“A memoir-vivid portrait of a vertiginous affair” (Vogue) for readers of Jenny Offill, Garth Greenwell, and Anne Enright, an unforgettable novel about a young American expat who settles in Ireland, marries, and lives through the consequences of an affair—by “an extravagantly gifted writer” (Rachel Cusk).
In this “humane and lucid novel” (The New York Times), Alice, a young American, arrives in the West of Ireland with no plans and no strong attachments. She meets and falls in love with an Irishman, quickly marries him, and settles down in a place whose customs are unfamiliar. And then, in the course of a single hot summer, she embarks on an affair that breaks her marriage and sets her life on a new course.
Years later, in the immediate aftermath of her beloved mother’s death, Alice, having worked in war zones around the world, finds herself back in Ireland, contemplating the forces that led her to put down roots and then tear them up again. What drew her to her husband, and what pulled her away? Was her husband strangely complicit in the affair? Was she always under surveillance by friends and neighbors who knew more than they let on?
“Short, intense, and emotionally precise” (Star Tribune, Minneapolis), Straying is at once a “ferociously well written” (The Guardian) account of passion and ambivalence and an exquisite rumination on the things that matter most.
Straying HOW DO PEOPLE do it, I used to wonder. Well, I learned. That sort of secret feels like an illness, the way the world slows to a crawl as though for your inspection. So much clarity and consequence—it was like enlightenment, it was like being in the truth, which is a funny thing to say about deceit.
One afternoon at the close of that sweltering summer, when Cauley and I were still in our trance, I found myself traveling west with him by train. I say I found myself not to suggest some condition of passivity—I was the one who’d insisted we make the journey—but because when I look back, I have the sense that I’d come suddenly to consciousness right there, on that bockety old orange-and-black train, as it made its clamorous way across the countryside. We were standing between carriages, jostled by the train’s motion. A wheaten light streamed through the open window; fresh air was flooding in, too. The day’s heat was fading to a sweet residue. We braced ourselves against the wall, drinking bottles of cold beer and sharing a Silk Cut. Those were the days when no one minded if the air was fouled with smoke, the days when you could slide down the window in the door and hang your head out, happy as a dog.
I pressed my lips to Cauley’s neck, which was cool and sticky. Cauley was fair, and in the heat his skin got clammy as a baby’s. Together we watched the country slide past in frames. The fields, green and empty, or full of sheep who didn’t stir when we whooshed by. Then patches of weedy, cracked tarmac surrounded by chain-link fences. Then the back gardens of houses, with their propped bikes and their coal bunkers and the flotsam of family life. And then all was green again, and there were cows where sheep had been, and a breaker’s yard, and a bungalow sitting proud on a hill. We leaned out the window and the wind whipped over our faces, and I felt as alive and unencumbered as if we’d hopped a boxcar.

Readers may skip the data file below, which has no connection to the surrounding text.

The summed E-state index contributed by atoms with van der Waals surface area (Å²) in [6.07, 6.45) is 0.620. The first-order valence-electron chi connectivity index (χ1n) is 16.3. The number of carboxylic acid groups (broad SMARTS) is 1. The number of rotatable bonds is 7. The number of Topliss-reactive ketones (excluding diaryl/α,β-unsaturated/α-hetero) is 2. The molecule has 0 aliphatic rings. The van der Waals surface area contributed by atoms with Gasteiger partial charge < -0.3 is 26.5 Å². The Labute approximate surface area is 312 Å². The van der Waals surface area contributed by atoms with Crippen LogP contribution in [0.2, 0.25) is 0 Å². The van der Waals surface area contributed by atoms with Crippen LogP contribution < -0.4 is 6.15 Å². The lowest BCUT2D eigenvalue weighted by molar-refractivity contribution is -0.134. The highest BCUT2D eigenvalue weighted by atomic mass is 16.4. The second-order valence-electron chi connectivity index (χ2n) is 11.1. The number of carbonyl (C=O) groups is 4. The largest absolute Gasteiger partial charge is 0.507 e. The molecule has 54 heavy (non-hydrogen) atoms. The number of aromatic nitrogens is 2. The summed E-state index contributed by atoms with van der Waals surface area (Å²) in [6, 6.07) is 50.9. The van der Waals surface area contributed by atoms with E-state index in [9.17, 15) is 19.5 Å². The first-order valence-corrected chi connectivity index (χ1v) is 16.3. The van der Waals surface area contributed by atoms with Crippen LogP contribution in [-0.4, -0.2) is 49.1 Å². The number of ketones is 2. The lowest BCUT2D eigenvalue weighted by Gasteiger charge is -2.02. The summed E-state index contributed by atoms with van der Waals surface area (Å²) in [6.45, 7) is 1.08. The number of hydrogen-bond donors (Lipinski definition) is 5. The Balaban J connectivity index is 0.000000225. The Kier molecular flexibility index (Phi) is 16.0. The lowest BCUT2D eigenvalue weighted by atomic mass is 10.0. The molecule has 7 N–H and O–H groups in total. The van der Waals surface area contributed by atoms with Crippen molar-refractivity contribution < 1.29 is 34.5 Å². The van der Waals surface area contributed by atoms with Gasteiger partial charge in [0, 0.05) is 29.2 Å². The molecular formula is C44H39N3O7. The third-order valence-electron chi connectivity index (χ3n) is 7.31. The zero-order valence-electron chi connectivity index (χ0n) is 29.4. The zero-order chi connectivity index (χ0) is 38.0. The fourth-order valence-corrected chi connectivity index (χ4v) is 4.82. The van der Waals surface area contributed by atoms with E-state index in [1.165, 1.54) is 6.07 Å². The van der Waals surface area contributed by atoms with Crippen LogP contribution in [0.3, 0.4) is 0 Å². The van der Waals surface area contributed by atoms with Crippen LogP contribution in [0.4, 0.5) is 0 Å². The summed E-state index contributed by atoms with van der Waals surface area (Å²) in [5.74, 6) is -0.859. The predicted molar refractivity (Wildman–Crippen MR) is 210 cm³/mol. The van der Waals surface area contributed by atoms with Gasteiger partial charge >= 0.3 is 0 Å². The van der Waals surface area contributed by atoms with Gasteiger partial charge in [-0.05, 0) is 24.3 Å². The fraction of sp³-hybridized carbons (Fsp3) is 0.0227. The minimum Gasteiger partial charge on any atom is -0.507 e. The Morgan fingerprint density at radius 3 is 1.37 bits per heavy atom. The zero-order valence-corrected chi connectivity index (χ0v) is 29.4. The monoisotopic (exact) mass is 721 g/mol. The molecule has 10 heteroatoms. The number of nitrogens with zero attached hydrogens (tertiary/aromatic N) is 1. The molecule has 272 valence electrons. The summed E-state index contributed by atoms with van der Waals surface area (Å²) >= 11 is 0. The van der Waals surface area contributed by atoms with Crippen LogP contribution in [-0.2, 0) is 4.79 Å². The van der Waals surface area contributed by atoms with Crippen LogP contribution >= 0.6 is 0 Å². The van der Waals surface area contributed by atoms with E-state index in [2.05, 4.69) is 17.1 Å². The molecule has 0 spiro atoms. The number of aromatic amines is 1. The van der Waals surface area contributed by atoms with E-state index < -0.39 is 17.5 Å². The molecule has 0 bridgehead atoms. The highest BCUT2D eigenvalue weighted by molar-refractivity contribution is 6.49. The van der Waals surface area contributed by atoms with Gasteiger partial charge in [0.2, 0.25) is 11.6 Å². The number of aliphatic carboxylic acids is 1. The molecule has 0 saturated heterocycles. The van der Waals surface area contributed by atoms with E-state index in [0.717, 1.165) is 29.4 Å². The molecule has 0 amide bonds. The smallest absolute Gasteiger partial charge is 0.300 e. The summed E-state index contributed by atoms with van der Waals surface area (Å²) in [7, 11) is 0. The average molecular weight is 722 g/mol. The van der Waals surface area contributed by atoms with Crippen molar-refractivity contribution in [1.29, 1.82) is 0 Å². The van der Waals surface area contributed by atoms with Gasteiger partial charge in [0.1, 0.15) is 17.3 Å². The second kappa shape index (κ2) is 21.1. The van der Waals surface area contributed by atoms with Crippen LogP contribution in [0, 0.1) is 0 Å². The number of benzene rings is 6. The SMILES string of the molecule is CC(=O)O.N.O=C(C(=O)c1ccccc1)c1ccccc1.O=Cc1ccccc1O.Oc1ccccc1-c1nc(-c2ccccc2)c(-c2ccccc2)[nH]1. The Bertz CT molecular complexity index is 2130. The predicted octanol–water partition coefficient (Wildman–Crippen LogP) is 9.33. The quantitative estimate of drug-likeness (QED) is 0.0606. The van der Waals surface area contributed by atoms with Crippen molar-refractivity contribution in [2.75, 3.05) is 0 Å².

This reading group guide for Strayingincludes an introduction, discussion questions, and ideas for enhancing your book club. The suggested questions are intended to help your reading group find new and interesting angles and topics for your discussion. We hope that these ideas will enrich your conversation and increase your enjoyment of the book.
Intimate and quietly stunning, Straying is the story of Alice, a young American raised by a single mother who finds herself in the west of Ireland in the late 1980s, where she meets and marries an Irishman. One summer, a chance encounter with a charismatic playwright leads to an affair that upends her life. Years later, having worked in war zones around the world, and following her mother’s death, Alice returns to Ireland and confronts her past. Straying is a searing account of passion and ambivalence and a rich exploration of how we define love and desire, family and home.
Topics & Questions for Discussion
1. In the very beginning of the book, Alice immediately admits to having an affair. Why does she share this information right away? What kind of relationship is she trying to establish with the reader?